CAIRO -- Security officers from the Egyptian Interior Ministry attempted to clear a few remaining protesters from Tahrir Square on Saturday morning, setting off a cavalcade of clashes that have left several people badly wounded and strike a deeply unsettling note for the country's first democratic elections, just nine days away.
The police officers, dressed in black and bearing shields and riot gear, moved in on a small encampment of protesters left over from a massive demonstration on Friday, which had brought liberal revolutionaries together with Salafist Muslims to object to continuing repression by the temporary military council now ruling this country.
But by early afternoon, reinforcements in the form of neighborhood youths, who closely follow the doings of the security forces, had pushed the Central Security officers from the square, with some help from a small contingent of Egyptian army officers.
Youths chased after the police and soldiers with sticks and stones, yelling, "Down with the field marshal" -- a reference to the Army general now running Egypt -- and ultimately managing to boot them from the square.
For the next several hours, police armed with tear gas cannons repeatedly attempted to charge back into Tahrir, but by late afternoon, the protesters still held the southeastern corner of the square, near a Hardee's restaurant.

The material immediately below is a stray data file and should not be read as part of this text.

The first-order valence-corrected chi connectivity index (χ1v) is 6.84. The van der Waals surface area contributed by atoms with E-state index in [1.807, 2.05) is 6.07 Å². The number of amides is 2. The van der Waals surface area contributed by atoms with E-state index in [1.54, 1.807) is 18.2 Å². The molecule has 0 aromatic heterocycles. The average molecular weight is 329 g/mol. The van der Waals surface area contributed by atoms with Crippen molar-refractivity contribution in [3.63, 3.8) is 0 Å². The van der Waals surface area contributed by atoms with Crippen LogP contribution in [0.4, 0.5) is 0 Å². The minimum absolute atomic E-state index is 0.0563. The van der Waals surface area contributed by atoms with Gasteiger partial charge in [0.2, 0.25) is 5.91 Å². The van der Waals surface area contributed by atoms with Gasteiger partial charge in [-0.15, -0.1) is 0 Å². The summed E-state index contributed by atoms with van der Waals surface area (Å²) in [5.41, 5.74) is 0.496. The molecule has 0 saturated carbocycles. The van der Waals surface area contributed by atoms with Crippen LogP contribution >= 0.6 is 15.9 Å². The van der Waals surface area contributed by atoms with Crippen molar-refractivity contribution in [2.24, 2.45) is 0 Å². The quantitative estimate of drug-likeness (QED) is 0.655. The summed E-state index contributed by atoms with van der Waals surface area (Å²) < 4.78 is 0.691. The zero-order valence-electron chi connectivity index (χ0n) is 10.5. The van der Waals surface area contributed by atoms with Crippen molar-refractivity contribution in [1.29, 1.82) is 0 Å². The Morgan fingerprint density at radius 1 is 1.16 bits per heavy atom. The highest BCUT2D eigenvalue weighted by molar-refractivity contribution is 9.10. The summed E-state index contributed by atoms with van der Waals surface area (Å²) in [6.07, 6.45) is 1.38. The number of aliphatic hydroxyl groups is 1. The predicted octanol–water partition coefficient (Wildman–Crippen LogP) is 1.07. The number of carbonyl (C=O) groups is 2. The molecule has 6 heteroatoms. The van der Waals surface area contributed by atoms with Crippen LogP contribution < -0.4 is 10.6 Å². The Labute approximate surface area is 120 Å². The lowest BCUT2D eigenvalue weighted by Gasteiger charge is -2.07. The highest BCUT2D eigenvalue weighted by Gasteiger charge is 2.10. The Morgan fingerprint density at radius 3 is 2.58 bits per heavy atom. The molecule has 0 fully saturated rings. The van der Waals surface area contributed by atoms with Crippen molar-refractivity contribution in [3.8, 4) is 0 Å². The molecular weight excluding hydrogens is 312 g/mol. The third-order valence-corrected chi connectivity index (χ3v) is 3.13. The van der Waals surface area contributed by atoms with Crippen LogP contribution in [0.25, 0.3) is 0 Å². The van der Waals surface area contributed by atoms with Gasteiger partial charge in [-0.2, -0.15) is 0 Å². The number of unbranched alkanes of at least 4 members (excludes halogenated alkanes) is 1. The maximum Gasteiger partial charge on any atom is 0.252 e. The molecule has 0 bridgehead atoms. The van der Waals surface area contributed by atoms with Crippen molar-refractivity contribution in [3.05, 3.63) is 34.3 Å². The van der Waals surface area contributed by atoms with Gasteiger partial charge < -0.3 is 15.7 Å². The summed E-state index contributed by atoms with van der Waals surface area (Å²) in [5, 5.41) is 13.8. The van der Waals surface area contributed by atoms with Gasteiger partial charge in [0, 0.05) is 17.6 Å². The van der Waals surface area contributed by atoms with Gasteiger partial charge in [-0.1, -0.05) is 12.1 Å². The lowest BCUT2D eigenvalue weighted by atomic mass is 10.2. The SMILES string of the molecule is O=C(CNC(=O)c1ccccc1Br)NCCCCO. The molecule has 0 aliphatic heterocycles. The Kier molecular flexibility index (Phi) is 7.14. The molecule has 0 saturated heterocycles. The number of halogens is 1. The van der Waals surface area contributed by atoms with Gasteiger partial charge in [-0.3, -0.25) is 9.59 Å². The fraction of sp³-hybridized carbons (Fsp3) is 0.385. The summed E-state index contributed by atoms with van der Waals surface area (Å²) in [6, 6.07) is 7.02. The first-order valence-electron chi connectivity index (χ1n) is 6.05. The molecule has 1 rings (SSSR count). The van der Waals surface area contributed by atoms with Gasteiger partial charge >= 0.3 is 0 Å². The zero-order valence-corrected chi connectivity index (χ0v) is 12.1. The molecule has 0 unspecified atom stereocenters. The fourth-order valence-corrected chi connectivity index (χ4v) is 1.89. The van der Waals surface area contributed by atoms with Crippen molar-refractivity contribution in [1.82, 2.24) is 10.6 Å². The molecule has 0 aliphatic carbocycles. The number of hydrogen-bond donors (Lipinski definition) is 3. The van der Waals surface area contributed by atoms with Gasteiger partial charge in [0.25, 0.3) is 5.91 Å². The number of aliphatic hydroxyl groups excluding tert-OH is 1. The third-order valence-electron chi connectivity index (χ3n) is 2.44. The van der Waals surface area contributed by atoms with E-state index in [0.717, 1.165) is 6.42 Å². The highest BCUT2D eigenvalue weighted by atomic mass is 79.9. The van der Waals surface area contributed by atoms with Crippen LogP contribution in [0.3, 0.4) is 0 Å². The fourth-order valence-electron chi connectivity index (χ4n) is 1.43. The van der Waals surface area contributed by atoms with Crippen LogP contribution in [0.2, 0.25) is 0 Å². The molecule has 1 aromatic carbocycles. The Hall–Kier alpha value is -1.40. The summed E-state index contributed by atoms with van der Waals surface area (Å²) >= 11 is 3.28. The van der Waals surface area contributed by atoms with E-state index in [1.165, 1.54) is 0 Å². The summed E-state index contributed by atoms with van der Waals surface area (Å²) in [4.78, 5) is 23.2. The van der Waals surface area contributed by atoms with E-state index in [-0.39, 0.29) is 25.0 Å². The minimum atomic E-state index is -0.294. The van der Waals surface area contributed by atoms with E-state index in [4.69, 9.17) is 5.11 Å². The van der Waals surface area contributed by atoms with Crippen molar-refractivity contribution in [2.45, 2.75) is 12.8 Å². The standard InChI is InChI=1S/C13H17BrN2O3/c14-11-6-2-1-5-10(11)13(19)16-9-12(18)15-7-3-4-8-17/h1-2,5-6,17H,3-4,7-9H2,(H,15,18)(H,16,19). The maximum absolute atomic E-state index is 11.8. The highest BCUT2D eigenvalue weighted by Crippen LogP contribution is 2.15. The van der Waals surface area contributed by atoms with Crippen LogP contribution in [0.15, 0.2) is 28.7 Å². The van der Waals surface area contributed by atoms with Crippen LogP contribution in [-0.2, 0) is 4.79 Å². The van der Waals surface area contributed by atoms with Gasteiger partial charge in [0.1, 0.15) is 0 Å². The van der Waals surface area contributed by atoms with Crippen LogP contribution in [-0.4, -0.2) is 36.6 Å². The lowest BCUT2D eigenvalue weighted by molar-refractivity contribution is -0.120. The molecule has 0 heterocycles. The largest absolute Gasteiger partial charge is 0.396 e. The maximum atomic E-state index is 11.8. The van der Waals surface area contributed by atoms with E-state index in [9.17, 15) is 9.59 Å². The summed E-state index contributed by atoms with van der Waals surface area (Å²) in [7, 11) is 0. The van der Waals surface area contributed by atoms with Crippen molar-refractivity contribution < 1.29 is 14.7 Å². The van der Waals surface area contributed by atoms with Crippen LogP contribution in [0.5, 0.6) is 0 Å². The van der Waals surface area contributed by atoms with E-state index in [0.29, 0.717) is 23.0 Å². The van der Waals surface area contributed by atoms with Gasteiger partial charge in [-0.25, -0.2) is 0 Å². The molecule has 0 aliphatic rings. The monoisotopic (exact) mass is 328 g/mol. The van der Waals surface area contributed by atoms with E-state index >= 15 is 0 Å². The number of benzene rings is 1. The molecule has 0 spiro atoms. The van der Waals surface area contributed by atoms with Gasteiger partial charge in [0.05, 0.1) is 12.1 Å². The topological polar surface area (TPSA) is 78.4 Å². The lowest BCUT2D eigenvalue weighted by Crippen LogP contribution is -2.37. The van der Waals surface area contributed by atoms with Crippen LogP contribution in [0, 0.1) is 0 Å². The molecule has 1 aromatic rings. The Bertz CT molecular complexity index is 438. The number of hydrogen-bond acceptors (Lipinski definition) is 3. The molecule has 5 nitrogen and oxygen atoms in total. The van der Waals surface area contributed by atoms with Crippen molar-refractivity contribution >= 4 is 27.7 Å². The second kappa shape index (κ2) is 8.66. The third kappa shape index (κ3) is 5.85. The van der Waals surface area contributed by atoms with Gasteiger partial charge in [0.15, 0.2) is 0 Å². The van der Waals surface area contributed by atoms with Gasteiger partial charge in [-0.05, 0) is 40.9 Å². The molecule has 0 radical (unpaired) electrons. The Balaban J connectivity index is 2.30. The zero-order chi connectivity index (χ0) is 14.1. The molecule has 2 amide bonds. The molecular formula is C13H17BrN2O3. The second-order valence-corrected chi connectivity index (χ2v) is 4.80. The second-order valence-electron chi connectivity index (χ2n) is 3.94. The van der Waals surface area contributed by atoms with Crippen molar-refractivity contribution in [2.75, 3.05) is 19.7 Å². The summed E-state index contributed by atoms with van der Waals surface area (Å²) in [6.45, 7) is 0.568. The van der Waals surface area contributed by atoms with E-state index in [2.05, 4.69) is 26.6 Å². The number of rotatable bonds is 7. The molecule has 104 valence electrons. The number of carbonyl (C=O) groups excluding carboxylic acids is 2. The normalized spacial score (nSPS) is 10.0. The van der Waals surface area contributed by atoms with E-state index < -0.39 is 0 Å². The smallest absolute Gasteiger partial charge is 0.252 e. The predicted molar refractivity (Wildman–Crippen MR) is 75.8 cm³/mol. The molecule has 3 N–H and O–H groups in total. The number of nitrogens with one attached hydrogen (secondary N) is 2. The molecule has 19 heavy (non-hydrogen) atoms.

It was a scene eerily reminiscent of the clashes that precipitated the 18-day sit-in back in January and February, which ultimately led to the ouster of Hosni Mubarak, Egypt's dictator for the previous three decades. It was also the sort of intermittent violence that has continued to plague an unsettled Egypt.
Earlier in the day, army officers had briefly attempted to intervene between the youths and the police, but they quickly dissipated, and throughout the rest of the day their presence in Tahrir was negligible.
Many people across Cairo fear that the Egyptian army will go out of its way to avoid policing the streets in the coming days, and especially on election day, Nov. 28, in order to permit violence to take place and thus to make the case that the army must remain in power.
Follow Joshua Hersh on Twitter at @joshuahersh for updates and the latest on the upcoming elections in Egypt.
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